1994 DC Comics SUPERGIRL Vol 3 #1 NEWSSTAND EDITION. Bad waves, wrinles, and appears to be moisture damage. Before dry cleaning and heatpress.

1994 DC Comics SUPERGIRL Vol 3 #1 NEWSSTAND EDITION. Bad waves, wrinles, and appears to be moisture damage. Before dry cleaning and heatpress.

1994 DC Comics SUPERGIRL Vol 3 #1 NEWSSTAND EDITION. Bad waves, wrinles, and appears to be moisture damage. Before dry cleaning and heatpress.

1994 DC Comics SUPERGIRL Vol 3 #1 NEWSSTAND EDITION. Bad waves, wrinles, and appears to be moisture damage. Before dry cleaning and heatpress.

1994 DC Comics SUPERGIRL Vol 3 #1 NEWSSTAND EDITION. Bad waves, wrinles, and appears to be moisture damage. Before dry cleaning and heatpress.

1994 DC Comics SUPERGIRL Vol 3 #1 NEWSSTAND EDITION. Bad waves, wrinles, and appears to be moisture damage. Before dry cleaning and heatpress.

1994 DC Comics SUPERGIRL Vol 3 #1 NEWSSTAND EDITION. Bad waves, wrinles, and appears to be moisture damage. Before dry cleaning and heatpress.

1994 DC Comics SUPERGIRL Vol 3 #1 NEWSSTAND EDITION. Bad waves, wrinles, and appears to be moisture damage. Before dry cleaning and heatpress.

1994 DC Comics SUPERGIRL Vol 3 #1 NEWSSTAND EDITION. After dry cleaning and heatpressing. Waves and wrinkles gone. Interior pages are flat and bright white. Back cover is flat and creases gone but color breaks still evident.

1994 DC Comics SUPERGIRL Vol 3 #1 NEWSSTAND EDITION. After dry cleaning and heatpressing. Waves and wrinkles gone. Interior pages are flat and bright white. Back cover is flat and creases gone but color breaks still evident.

1994 DC Comics SUPERGIRL Vol 3 #1 NEWSSTAND EDITION. After dry cleaning and heatpressing. Waves and wrinkles gone. Interior pages are flat and bright white. Back cover is flat and creases gone but color breaks still evident.

1994 DC Comics SUPERGIRL Vol 3 #1 NEWSSTAND EDITION. After dry cleaning and heatpressing. Waves and wrinkles gone. Interior pages are flat and bright white. Back cover is flat and creases gone but color breaks still evident.

1994 DC Comics SUPERGIRL Vol 3 #1 NEWSSTAND EDITION. After dry cleaning and heatpressing. Waves and wrinkles gone. Interior pages are flat and bright white. Back cover is flat and creases gone but color breaks still evident.

1994 DC Comics SUPERGIRL Vol 3 #1 NEWSSTAND EDITION. After dry cleaning and heatpressing. Waves and wrinkles gone. Interior pages are flat and bright white. Back cover is flat and creases gone but color breaks still evident.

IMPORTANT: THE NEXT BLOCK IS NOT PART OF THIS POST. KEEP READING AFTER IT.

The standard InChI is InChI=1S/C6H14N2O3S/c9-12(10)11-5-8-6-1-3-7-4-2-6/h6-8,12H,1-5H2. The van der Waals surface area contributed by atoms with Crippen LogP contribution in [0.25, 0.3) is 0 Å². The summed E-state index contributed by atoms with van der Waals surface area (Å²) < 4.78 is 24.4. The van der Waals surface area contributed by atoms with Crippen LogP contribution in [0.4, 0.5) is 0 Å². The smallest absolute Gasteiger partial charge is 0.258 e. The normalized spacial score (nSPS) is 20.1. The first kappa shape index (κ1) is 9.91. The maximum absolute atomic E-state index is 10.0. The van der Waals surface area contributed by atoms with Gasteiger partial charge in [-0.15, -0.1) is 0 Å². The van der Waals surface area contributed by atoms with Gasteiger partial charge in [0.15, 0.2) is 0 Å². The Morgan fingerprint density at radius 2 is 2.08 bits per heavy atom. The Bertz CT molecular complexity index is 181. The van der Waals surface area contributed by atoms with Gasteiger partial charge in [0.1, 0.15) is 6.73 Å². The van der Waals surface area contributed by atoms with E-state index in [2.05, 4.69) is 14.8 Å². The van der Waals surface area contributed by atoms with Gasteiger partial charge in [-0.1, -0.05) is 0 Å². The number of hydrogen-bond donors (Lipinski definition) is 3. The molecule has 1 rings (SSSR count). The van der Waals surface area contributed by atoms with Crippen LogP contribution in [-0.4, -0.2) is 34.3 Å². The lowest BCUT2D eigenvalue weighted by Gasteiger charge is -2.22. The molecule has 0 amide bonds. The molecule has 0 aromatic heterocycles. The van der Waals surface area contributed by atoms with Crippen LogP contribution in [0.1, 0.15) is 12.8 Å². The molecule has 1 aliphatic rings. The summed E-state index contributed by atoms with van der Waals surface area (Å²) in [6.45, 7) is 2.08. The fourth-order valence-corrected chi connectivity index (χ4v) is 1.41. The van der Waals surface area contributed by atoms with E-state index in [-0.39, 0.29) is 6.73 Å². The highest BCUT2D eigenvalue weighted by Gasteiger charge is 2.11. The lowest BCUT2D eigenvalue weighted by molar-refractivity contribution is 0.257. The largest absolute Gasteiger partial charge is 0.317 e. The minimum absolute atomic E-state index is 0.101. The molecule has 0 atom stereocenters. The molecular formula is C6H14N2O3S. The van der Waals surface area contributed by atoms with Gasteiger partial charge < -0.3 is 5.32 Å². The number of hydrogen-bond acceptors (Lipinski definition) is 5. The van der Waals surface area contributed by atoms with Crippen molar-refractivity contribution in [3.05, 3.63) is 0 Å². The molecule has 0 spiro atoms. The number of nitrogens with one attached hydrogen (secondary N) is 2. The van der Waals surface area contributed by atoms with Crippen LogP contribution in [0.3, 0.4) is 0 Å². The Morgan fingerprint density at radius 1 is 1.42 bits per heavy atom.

1994 DC Comics SUPERGIRL Vol 3 #1 NEWSSTAND EDITION. After dry cleaning and heatpressing. Waves and wrinkles gone. Interior pages are flat and bright white. Back cover is flat and creases gone but color breaks still evident.

1994 DC Comics SUPERGIRL Vol 3 #1 NEWSSTAND EDITION. After dry cleaning and heatpressing. Waves and wrinkles gone. Interior pages are flat and bright white. Back cover is flat and creases gone but color breaks still evident.

1994 DC Comics SUPERGIRL Vol 3 #1 NEWSSTAND EDITION. After dry cleaning and heatpressing. Waves and wrinkles gone. Interior pages are flat and bright white. Back cover is flat and creases gone but color breaks still evident.

1994 DC Comics SUPERGIRL Vol 3 #1 NEWSSTAND EDITION. After dry cleaning and heatpressing. Waves and wrinkles gone. Interior pages are flat and bright white. Back cover is flat and creases gone but color breaks still evident.

So now, you can learn and try to press comic books yourself at home! Read my FAQ How to Press Comic Books with a T-Shirt Press by KaptainMyke.

1966 Marvel Comics AVENGERS #32. BEFORE dry cleaning and heatpress and total spine realignment.

1966 Marvel Comics AVENGERS #32. BEFORE dry cleaning and heatpress and total spine realignment.

1966 Marvel Comics AVENGERS #32. BEFORE dry cleaning and heatpress and total spine realignment.

1966 Marvel Comics AVENGERS #32. BEFORE dry cleaning and heatpress and total spine realignment.

1966 Marvel Comics AVENGERS #32. BEFORE dry cleaning and heatpress and total spine realignment.

1966 Marvel Comics AVENGERS #32. BEFORE dry cleaning and heatpress and total spine realignment.

1966 Marvel Comics AVENGERS #32. BEFORE dry cleaning and heatpress and total spine realignment.

1966 Marvel Comics AVENGERS #32. BEFORE dry cleaning and heatpress and total spine realignment.

1966 Marvel Comics AVENGERS #32. AFTER dry cleaning and heatpress and total spine realignment.

1966 Marvel Comics AVENGERS #32. AFTER dry cleaning and heatpress and total spine realignment.

1966 Marvel Comics AVENGERS #32. AFTER dry cleaning and heatpress and total spine realignment.

1966 Marvel Comics AVENGERS #32. AFTER dry cleaning and heatpress and total spine realignment.

1966 Marvel Comics AVENGERS #32. AFTER dry cleaning and heatpress and total spine realignment.

1966 Marvel Comics AVENGERS #32. AFTER dry cleaning and heatpress and total spine realignment.

1966 Marvel Comics AVENGERS #32. AFTER dry cleaning and heatpress and total spine realignment.

1966 Marvel Comics AVENGERS #32. AFTER dry cleaning and heatpress and total spine realignment.

1966 Marvel Comics AVENGERS #32. AFTER dry cleaning and heatpress and total spine realignment.

1966 Marvel Comics AVENGERS #32. AFTER dry cleaning and heatpress and total spine realignment.